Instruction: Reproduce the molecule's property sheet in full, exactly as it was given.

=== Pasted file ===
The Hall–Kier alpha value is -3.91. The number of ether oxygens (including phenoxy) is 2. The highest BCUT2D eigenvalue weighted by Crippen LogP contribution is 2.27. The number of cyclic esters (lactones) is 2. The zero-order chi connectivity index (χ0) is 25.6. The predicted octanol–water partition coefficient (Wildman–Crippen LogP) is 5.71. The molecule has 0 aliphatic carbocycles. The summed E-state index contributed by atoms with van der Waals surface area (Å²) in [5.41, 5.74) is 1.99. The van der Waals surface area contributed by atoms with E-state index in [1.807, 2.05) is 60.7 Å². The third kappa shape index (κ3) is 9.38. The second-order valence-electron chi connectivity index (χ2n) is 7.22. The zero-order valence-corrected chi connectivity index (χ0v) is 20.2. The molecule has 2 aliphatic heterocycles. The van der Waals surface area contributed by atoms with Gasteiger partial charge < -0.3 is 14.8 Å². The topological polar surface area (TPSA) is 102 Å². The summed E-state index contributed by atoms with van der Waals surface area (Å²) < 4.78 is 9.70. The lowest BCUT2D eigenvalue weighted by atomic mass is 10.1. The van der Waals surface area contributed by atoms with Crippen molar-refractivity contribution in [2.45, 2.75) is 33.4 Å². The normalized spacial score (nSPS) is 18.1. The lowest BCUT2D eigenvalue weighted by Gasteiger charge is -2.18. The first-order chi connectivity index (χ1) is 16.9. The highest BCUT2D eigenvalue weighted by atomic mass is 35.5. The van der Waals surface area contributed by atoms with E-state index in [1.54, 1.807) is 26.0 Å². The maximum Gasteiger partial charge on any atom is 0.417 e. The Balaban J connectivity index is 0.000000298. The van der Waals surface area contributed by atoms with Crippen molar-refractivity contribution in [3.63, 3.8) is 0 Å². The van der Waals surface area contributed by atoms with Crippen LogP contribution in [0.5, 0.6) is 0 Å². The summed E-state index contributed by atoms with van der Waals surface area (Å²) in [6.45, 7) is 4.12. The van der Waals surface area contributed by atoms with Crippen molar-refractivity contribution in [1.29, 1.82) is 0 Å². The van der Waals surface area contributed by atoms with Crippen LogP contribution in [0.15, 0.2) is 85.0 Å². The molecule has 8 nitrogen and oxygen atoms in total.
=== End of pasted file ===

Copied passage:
The Hall–Kier alpha value is -3.91. The number of ether oxygens (including phenoxy) is 2. The highest BCUT2D eigenvalue weighted by Crippen LogP contribution is 2.27. The number of cyclic esters (lactones) is 2. The zero-order chi connectivity index (χ0) is 25.6. The predicted octanol–water partition coefficient (Wildman–Crippen LogP) is 5.71. The molecule has 0 aliphatic carbocycles. The summed E-state index contributed by atoms with van der Waals surface area (Å²) in [5.41, 5.74) is 1.99. The van der Waals surface area contributed by atoms with E-state index in [1.807, 2.05) is 60.7 Å². The third kappa shape index (κ3) is 9.38. The second-order valence-electron chi connectivity index (χ2n) is 7.22. The zero-order valence-corrected chi connectivity index (χ0v) is 20.2. The molecule has 2 aliphatic heterocycles. The van der Waals surface area contributed by atoms with Gasteiger partial charge < -0.3 is 14.8 Å². The topological polar surface area (TPSA) is 102 Å². The summed E-state index contributed by atoms with van der Waals surface area (Å²) < 4.78 is 9.70. The lowest BCUT2D eigenvalue weighted by atomic mass is 10.1. The van der Waals surface area contributed by atoms with Crippen molar-refractivity contribution in [2.45, 2.75) is 33.4 Å². The normalized spacial score (nSPS) is 18.1. The lowest BCUT2D eigenvalue weighted by Gasteiger charge is -2.18. The first-order chi connectivity index (χ1) is 16.9. The highest BCUT2D eigenvalue weighted by atomic mass is 35.5. The van der Waals surface area contributed by atoms with E-state index in [1.54, 1.807) is 26.0 Å². The maximum Gasteiger partial charge on any atom is 0.417 e. The Balaban J connectivity index is 0.000000298. The van der Waals surface area contributed by atoms with Crippen molar-refractivity contribution in [3.63, 3.8) is 0 Å². The van der Waals surface area contributed by atoms with Crippen LogP contribution in [0.5, 0.6) is 0 Å². The summed E-state index contributed by atoms with van der Waals surface area (Å²) in [6.45, 7) is 4.12. The van der Waals surface area contributed by atoms with Crippen molar-refractivity contribution in [1.29, 1.82) is 0 Å². The van der Waals surface area contributed by atoms with Crippen LogP contribution in [0.15, 0.2) is 85.0 Å². The molecule has 8 nitrogen and oxygen atoms in total.